Postal News has reported that Senator John McCain has offered an amendment to Senate Bill 493 that would force the Postal Service to increase the share of the health insurance and life insurance premiums that employees pay.   The amemdment would set a floor on employee health insurance contribution equal to what Federal employees pay.  The amendment puts severe restrictions on Postal Service borrowing and payments to the Postal Service from the U.S. Treasury if it does not change how much employees contribute to their health and life insurance premium.  It is not clear if the amendment would prohibit the Treasury from paying for postage for mailings of Congress or executive departments.

Senate Bill 493 reauthorizes a number of popular Small Business Administartion programs.  These include the Small Business Innovation Research (SBIR), Small Business Technology Transfer (STTR) and  the Federal and State Technology Partnership (FAST) programs. 

According to Thomas, the legislative information service of the Library of Congress, the bill is currently on the Senate floor.   It is on the legislative agenda for today so it is possible that Senator McCain's ammendment will be considered by the Senate either today or shortly thereafter.

A Look Back in History - How a Postal Clerk Saved Lives

One of my favorite history books is Only Yesterday by Frederick Lewis Allen.    Only Yesterday is an informal history of the period from the end of World War I to the Great Crash in 1929.  As such, it combines a history of the culture of the time with politics and economics that gives life to a period that is only distant memory.  Fortunately, for web savvy readers, the University of Virginia has put the book on line for anyone to read for free.  (They also have a remarkable list of other books of American historical and literary significance that can be read for free.)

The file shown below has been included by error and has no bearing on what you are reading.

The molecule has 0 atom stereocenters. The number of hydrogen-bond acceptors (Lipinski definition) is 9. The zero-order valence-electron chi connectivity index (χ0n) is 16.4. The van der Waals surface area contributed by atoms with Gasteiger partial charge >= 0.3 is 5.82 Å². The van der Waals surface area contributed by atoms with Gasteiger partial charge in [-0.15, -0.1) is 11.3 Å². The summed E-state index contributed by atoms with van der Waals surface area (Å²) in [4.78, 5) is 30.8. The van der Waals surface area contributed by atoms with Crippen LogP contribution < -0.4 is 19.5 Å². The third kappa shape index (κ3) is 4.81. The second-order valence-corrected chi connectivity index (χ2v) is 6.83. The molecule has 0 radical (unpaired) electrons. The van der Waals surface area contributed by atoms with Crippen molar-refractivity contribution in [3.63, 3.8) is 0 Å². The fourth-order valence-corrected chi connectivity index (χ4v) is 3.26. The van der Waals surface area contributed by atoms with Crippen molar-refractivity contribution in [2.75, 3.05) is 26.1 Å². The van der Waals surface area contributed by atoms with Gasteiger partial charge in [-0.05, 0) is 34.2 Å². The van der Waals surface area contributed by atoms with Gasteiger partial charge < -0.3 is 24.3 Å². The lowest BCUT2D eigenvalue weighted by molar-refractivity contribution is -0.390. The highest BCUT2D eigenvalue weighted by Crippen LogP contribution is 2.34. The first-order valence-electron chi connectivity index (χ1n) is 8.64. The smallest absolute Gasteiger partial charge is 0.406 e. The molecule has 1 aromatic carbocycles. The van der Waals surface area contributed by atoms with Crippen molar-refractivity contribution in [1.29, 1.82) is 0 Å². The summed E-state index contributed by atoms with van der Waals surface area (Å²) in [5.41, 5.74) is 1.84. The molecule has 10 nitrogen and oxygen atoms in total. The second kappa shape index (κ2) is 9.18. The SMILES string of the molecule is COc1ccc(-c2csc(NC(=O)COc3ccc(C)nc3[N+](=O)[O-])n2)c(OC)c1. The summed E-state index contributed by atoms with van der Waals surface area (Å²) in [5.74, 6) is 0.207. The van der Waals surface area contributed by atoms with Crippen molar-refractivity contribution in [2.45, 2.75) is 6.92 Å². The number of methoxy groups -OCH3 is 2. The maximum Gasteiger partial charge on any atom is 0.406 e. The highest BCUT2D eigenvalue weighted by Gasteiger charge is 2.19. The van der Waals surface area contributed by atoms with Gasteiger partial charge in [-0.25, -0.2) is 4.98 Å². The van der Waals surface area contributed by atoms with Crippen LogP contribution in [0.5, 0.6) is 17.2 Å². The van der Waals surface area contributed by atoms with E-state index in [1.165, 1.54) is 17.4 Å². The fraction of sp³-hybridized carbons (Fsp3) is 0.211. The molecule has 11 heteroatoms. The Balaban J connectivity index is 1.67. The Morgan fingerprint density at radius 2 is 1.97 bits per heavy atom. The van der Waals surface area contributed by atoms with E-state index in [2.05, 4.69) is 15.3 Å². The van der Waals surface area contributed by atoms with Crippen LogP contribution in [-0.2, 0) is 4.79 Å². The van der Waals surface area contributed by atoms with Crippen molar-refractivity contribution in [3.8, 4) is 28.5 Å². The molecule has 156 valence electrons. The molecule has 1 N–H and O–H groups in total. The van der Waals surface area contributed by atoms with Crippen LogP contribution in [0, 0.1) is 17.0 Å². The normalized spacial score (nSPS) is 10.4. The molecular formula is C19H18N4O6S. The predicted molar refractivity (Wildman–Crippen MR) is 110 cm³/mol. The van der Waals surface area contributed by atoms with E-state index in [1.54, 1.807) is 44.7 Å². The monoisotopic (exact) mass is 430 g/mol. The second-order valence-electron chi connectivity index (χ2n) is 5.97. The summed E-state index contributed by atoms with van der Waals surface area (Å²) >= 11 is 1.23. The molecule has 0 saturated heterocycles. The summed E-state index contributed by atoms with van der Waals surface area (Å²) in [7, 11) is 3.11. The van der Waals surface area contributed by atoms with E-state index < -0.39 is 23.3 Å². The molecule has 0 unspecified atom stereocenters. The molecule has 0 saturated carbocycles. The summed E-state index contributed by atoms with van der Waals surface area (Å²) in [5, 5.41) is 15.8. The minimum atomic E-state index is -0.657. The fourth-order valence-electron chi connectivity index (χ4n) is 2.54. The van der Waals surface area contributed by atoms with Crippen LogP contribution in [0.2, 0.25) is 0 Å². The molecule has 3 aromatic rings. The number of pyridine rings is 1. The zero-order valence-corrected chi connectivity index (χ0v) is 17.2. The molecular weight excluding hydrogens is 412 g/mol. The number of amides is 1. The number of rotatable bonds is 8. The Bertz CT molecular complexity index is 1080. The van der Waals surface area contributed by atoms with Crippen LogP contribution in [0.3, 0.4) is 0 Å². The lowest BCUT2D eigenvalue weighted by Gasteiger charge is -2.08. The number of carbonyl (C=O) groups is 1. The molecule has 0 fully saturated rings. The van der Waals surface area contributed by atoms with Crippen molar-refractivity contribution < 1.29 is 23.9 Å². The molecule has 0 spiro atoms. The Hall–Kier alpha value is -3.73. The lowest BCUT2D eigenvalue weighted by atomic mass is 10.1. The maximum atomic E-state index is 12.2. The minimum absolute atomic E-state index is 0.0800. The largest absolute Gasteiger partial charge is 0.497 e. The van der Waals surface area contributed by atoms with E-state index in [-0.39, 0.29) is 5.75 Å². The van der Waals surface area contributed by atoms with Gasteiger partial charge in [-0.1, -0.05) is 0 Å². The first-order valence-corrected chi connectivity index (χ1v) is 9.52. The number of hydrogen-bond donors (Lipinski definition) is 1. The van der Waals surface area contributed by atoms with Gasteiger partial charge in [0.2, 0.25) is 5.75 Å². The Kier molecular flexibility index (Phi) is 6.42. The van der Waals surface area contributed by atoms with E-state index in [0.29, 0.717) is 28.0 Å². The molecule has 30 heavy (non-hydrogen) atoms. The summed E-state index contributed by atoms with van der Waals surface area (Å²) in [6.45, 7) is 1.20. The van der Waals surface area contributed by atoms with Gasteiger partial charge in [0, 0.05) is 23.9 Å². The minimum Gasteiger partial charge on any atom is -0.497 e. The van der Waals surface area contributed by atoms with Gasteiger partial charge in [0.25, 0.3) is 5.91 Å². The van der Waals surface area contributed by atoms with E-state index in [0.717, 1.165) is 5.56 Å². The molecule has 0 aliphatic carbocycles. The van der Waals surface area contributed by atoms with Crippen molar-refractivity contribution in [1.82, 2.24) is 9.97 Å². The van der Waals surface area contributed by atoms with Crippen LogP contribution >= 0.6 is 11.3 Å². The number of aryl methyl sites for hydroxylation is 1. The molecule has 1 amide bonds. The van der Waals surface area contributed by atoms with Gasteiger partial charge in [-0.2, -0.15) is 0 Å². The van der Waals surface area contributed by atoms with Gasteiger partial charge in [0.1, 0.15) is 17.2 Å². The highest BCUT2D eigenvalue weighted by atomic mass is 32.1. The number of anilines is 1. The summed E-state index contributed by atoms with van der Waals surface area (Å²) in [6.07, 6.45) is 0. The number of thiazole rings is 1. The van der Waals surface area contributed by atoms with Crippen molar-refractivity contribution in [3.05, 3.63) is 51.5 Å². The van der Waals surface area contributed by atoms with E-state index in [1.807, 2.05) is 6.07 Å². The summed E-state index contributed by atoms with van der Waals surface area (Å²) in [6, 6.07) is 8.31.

I was reminded about the book when I checked up on the background of Ryan L. Cole's who wrote an op-ed on the Postal Service in today's Washington Times. Mr. Cole was a former speechwriter in the George W. Bush administration at the U.S. Department of Health and Human Services. He has written a number of articles in conservative publications. One article he co-wrote caught my eye, Reassessing Warren Harding. Warren Harding and his successor Calvin Coolidge represent examples of Presidents whose public policy views most closely align with current Republicans and governed during the last period of limited government involvement in the economy, and active government involvement in the major social issue of the time, prohibition.